Commentary on Romans 8:22-27
What if, for a moment, we were to set aside the fact that our text comes out of Paul’s theological magnum opus, and instead, hear it as our people will hear it on Sunday morning?
What if we ignored theories of Romans or reasons for Romans or narrative substructures of Romans and listened, instead, to the movement of the Spirit on this day of Pentecost?
Don’t get me wrong. I am a firm believer in the importance of literary context, and I like a good narrative (or the hint of a narrative, or at least a narrative sub-structure) as well as the next preacher. But on Pentecost, perhaps it serves well to attend to liturgical context, where the appointed readings paint three very different pictures of the Holy Spirit. It blows through the house like a violent wind and dances on heads like tongues of fire, empowering people to speak in other languages so that all might hear what God has done in Jesus Christ (Acts). It stands beside us as the Advocate who speaks from God in order to guide us into the truth (John).
And when all those words are inadequate, when all that speaking cannot express what is deepest within us, the Spirit intercedes on our behalf with wordless, inexpressible groans (Romans). It was true in the time of Paul and the Gospel writers, and it remains true today: the Spirit is as close as wind and words and no words. One task of the preacher is to help people to experience — to see and hear — this powerfully intimate work of the Spirit in their midst.
Already and Still
The Spirit in this passage hovers over two equally true realities. On the one hand, our adoption papers have already been served; we have a place in the family of God. Together with the whole of creation, already we are caught up in God as heirs of God and joint heirs with Christ (Romans 8:17). Already we have tasted the fruits of the Spirit, the life-giving, life-altering reality of living within God’s embrace. How might you name that reality for your congregation? What does this “already” look like in their own experience, not just in church at the festival of Pentecost, but in the Monday through Saturday realities of their lives?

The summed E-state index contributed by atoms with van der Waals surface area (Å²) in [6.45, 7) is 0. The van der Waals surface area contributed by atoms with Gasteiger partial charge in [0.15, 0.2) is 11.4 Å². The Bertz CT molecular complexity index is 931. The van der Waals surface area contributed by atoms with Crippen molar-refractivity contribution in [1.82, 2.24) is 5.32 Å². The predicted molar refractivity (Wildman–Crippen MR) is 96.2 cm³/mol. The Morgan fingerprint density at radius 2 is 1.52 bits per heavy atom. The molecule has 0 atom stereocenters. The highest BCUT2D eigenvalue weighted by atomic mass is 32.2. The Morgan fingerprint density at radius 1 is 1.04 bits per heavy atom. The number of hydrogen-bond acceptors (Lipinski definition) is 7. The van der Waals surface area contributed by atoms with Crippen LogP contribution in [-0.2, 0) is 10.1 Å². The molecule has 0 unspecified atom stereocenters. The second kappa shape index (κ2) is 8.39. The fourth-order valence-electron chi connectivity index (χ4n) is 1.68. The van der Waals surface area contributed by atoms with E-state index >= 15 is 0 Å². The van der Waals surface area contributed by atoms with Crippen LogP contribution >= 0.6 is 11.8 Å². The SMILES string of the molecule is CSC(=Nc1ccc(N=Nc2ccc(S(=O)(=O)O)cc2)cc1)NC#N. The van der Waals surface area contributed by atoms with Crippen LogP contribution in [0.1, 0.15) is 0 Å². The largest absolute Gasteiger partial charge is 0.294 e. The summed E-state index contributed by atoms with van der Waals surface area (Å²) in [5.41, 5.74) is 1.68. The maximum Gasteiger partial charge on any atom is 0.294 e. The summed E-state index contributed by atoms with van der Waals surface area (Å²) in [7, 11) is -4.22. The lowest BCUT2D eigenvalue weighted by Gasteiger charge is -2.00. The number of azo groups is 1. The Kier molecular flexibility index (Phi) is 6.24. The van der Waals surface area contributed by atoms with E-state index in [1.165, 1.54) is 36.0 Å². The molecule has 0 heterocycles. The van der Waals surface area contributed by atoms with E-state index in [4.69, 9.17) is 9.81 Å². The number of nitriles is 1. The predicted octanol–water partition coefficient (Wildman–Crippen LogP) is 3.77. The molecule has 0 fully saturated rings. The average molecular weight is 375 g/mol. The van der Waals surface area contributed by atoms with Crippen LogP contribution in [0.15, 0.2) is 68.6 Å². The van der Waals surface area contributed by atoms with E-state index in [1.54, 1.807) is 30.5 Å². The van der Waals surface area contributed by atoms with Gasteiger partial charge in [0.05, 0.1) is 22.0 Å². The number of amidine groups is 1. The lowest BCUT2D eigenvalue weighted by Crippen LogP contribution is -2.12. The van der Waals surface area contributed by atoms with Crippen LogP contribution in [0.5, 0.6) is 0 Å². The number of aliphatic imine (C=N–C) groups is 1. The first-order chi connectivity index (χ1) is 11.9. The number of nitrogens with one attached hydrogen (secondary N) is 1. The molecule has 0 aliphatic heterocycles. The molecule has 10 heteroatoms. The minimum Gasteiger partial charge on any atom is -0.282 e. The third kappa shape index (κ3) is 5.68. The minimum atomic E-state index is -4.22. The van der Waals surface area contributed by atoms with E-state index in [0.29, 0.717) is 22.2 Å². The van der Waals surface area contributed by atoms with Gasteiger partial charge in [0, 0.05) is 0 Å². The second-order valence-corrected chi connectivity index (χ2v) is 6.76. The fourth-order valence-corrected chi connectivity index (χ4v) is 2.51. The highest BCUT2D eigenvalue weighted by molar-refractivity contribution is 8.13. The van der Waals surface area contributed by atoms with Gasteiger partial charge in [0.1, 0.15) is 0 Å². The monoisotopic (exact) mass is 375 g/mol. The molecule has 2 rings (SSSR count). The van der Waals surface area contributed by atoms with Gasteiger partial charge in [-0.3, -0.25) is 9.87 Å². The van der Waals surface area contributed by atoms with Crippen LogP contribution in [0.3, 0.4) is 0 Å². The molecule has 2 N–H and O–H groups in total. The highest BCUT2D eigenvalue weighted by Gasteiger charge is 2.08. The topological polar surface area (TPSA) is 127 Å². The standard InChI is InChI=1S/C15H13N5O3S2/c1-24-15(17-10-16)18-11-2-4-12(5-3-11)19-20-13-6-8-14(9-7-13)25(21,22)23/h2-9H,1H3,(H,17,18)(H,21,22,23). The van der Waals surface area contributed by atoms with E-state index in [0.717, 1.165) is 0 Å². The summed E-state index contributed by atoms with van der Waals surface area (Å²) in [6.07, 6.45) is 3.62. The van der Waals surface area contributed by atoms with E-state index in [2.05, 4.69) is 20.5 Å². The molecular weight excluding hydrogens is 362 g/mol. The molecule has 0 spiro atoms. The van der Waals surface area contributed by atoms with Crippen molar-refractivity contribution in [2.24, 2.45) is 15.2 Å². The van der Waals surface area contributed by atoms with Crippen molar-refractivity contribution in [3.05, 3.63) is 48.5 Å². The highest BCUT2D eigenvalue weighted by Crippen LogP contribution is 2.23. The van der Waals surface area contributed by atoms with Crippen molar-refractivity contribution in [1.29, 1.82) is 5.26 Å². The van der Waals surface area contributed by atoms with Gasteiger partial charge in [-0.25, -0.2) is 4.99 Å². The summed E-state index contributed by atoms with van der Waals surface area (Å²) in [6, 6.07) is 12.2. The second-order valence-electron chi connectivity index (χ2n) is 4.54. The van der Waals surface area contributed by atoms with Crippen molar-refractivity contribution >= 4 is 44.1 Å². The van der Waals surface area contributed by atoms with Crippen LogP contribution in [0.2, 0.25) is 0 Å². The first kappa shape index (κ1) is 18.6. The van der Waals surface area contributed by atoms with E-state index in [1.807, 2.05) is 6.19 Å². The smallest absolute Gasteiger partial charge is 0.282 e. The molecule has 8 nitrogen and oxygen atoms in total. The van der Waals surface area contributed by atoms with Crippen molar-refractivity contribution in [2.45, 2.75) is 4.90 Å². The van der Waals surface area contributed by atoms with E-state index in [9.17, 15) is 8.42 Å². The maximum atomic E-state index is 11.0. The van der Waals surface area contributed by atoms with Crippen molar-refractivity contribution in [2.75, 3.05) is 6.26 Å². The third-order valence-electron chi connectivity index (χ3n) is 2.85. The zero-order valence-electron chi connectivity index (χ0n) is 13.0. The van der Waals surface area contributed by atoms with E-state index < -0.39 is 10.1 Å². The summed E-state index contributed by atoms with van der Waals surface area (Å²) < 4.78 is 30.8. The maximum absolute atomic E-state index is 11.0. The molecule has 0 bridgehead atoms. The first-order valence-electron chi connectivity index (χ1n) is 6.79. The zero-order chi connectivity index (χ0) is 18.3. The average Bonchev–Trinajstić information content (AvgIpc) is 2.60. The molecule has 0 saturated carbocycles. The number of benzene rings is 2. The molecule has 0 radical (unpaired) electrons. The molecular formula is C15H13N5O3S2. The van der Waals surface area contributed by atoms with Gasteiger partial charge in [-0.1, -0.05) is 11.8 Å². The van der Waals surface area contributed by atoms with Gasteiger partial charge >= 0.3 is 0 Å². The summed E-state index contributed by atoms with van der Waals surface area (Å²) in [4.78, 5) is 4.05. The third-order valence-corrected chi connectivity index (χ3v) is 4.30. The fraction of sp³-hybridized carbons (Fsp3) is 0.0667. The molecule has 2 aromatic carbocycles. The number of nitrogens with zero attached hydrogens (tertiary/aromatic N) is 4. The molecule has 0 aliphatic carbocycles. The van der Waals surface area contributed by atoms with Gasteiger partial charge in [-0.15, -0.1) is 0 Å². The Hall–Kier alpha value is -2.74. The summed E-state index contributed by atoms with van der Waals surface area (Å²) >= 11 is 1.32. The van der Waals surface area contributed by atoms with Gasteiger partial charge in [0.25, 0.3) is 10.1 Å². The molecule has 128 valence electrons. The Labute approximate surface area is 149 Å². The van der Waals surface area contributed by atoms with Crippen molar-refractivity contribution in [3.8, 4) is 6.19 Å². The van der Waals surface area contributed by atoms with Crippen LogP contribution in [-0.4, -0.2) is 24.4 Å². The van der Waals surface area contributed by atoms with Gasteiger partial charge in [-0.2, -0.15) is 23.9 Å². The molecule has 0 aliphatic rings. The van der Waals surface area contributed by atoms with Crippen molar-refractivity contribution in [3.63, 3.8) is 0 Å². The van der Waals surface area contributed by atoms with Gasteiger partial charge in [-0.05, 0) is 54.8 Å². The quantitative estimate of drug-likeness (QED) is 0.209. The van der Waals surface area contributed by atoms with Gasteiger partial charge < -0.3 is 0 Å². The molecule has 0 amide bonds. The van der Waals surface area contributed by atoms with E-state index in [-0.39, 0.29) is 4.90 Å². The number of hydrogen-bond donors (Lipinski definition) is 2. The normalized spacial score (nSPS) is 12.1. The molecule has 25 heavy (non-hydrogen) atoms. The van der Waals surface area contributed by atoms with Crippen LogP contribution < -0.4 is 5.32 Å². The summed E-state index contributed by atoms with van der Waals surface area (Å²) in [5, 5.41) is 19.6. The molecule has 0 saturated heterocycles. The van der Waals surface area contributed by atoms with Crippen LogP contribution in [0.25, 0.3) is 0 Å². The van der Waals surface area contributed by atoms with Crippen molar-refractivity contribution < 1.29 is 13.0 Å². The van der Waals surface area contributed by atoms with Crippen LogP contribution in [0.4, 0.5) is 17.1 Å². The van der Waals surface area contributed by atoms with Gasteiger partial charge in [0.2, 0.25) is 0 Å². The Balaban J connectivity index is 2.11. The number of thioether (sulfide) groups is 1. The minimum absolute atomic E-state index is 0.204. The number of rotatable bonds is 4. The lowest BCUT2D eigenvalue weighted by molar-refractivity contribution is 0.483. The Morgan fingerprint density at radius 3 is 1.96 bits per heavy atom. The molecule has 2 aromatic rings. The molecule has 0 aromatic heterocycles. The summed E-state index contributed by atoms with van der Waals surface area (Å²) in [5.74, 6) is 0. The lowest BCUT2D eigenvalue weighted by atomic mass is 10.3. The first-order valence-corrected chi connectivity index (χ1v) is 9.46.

At the same time, although the adoption is sure, life on this side of the eschaton still is characterized by suffering, not only for us but for the whole of creation. Paul names creation’s suffering by comparing it to the groans of a woman in labor (sustenazō, verse 22), painful cries from the depth of her being during that time between times when she does not yet know whether the outcome will be life or death. He does not name concrete examples, but the preacher can, whether it is global warming, the devastation of war, pollution-dumping industry, or any of the other myriad ways that the earth groans under human bondage to sin.
We, too, suffer in ways large and small as we groan inwardly (stenazō, verse 23) while we wait for the fulfillment of our adoption, and even the Spirit groans (“sighs,” stenagmos ,verse 26) as it gives voice to our deepest longings. This shared “groaning” is testimony that God is present in the midst of our greatest need, even when we do not have the words to name it.
Standing at the center of the passage is hope. For Paul, hope is not pie-in-the-sky optimism that disavows the reality of sin and suffering, as if one simply needed to stop worrying and be happy. True hope is born out of the assurance that what we see and experience — the groaning reality all around us — is not the end of the story. This is hope as a woman in labor hopes: breathing through the pain, holding tight to a companion, looking ahead to what cannot yet be seen, trusting that a time will come when this pain is but a memory.
The preacher must be aware of those in the congregation who have lost hope but do not dare to admit it. Whatever their circumstances — financial crises, broken relationships, devastating illnesses, unending losses — they have landed in a place where there is not one ounce of strength left to endure what is before them. For these the promise of God is a lifeline: when we cannot hope for ourselves, the Spirit hopes on our behalf, the church endures with us, the whole creation groans in solidarity. We are not alone.
Waiting with Endurance
Many a pastor learned in CPE the importance of a ministry of presence; that is, those times when a pastoral visit is less about what is said than it is about being there. This seems to be the thrust behind the Spirit interceding for us with sighs too deep for words: a sign that the Spirit is present in our midst, even when no words are exchanged. That presence can make it possible for us to endure.
The NRSV translates the end of verse 25, “we wait for it with patience,” but the Greek is hypomonēs, “endurance” — we wait with endurance. Another verse from Romans illustrates the reality: “[S]uffering produces endurance, and endurance produces character, and character produces hope, and hope does not disappoint us, because God’s love has been poured into our hearts through the Holy Spirit that has been given to us.” (Romans 5:3-5)
Knowing that God is present in the midst of our greatest need is good news that enables us to endure. What does that look like where you are? Sometimes the Spirit might be with someone in her/his suffering in the form of a brother or sister in Christ by their side. Narrating that presence for the gathered community is one way the preacher can make visible the ground of our unseen hope.
Finally, a benediction postscript: “May the God of hope fill you with all joy and peace in believing, so that you may abound in hope by the power of the Holy Spirit. (Romans 15:13)